Valve has unveiled its first of 300 Steam Machine prototypes that will be heading to beta testers later this year, revealing - to nobody's surprise - a small form factor gaming PC.

Part of the company's push to become more self-reliant, itself a result of founder Gabe Newell's vocal distaste for recent Windows releases, the Steam Machine prototypes are Valve-produced hardware running a customised version of Canonical's Ubuntu Linux operating system dubbed SteamOS. Designed specifically for gaming, the devices are living-room-centric hardware which are to be joined early next year by licensed hardware from original equipment manufacturer (OEM) partners.

Valve has been teasing the Steam Boxes for some time, but has so far been reticent to allow anyone to see their designs. A reporter from The Verge was recently given the opportunity to go hands-on with the first Steam Machine and its innovative haptic controller - and in doing so has provided the world with its first glimpse of Valve's early designs.

An image of the actual prototype box, minus its casing, reveals something that should come as no surprise to anyone: the first Steam Machine is a small form factor PC, coupling what appears to be a mini-ITX motherboard with a dual-slot Nvidia graphics card connected to a PCI Express riser board. The result, coupled with the placement of the power supply at the front of the case, is an extremely compact yet powerful system - and a glance at the ports available show integrated dual-antenna Wi-Fi, wired Ethernet, optical and analogue audio, and both USB 3.0 and eSATA connectivity.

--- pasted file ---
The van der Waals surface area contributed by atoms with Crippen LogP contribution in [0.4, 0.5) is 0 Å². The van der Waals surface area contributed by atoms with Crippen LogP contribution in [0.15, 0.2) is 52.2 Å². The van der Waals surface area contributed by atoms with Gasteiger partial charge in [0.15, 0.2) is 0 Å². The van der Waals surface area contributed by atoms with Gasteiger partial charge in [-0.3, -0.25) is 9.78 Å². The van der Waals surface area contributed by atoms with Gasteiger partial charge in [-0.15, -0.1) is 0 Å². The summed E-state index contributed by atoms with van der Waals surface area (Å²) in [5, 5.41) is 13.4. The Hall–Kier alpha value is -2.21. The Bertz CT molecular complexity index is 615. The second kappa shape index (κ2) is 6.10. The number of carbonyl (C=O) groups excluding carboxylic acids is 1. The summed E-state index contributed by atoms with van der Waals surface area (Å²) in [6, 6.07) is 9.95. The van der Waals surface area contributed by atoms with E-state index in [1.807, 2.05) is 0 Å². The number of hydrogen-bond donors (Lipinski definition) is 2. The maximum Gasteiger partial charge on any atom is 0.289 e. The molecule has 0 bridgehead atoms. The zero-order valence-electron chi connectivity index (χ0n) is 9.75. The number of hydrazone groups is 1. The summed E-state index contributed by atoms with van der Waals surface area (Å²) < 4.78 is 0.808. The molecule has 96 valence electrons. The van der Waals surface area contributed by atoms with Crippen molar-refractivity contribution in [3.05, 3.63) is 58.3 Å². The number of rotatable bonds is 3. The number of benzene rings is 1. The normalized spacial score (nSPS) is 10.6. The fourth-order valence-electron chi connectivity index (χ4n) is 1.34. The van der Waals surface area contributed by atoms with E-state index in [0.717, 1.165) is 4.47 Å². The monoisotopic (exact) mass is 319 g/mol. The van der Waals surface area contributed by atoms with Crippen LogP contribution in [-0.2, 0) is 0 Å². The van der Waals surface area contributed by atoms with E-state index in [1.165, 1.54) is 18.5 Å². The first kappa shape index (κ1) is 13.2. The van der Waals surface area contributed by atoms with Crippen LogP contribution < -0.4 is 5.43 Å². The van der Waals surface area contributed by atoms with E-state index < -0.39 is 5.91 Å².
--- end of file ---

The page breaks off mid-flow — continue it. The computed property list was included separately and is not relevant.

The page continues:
Press renders of the casing itself, meanwhile, show something rather akin to Microsoft's Xbox 360: a square box with a round button to the left of the face which doubles as power button and indicator light, alongside a pair of USB 3.0 ports joining the rear-facing connectivity. Vents at either side provide cool air intake, while the graphics card itself - claimed to be an Nvidia GeForce GTX Titan - vents its air directly from the rear. Interestingly, the case employs a split-chamber design: the motherboard and graphics card are sealed off from each other, with each receiving dedicated vents and cooling.

The prototypes won't reflect the first retail products, however: according to a Valve spokesperson, the first licensed Steam Boxes will be unveiled in January for sale mid-year - and the OEMs are working hard to get the size down from the prototype's 305mm x 305mm x 74mm dimensions. 'You can get far smaller, and that's what many OEMs are doing,' a Steam Machine team member told the site. 'I think it's safe to say [they will be] less than a quarter of the size,' the spokesperson concluded, while admitting that such devices won't boast the full-size dedicated flagship GPU of the prototype.

If you're interesting in Valve's work on licensed hybrid PC-consoles, the full write-up - which includes hands-on time with the controller, shots of earlier prototypes, and claims that Valve won't be making any SteamOS exclusives to push adoption of the OS - is well worth a read.

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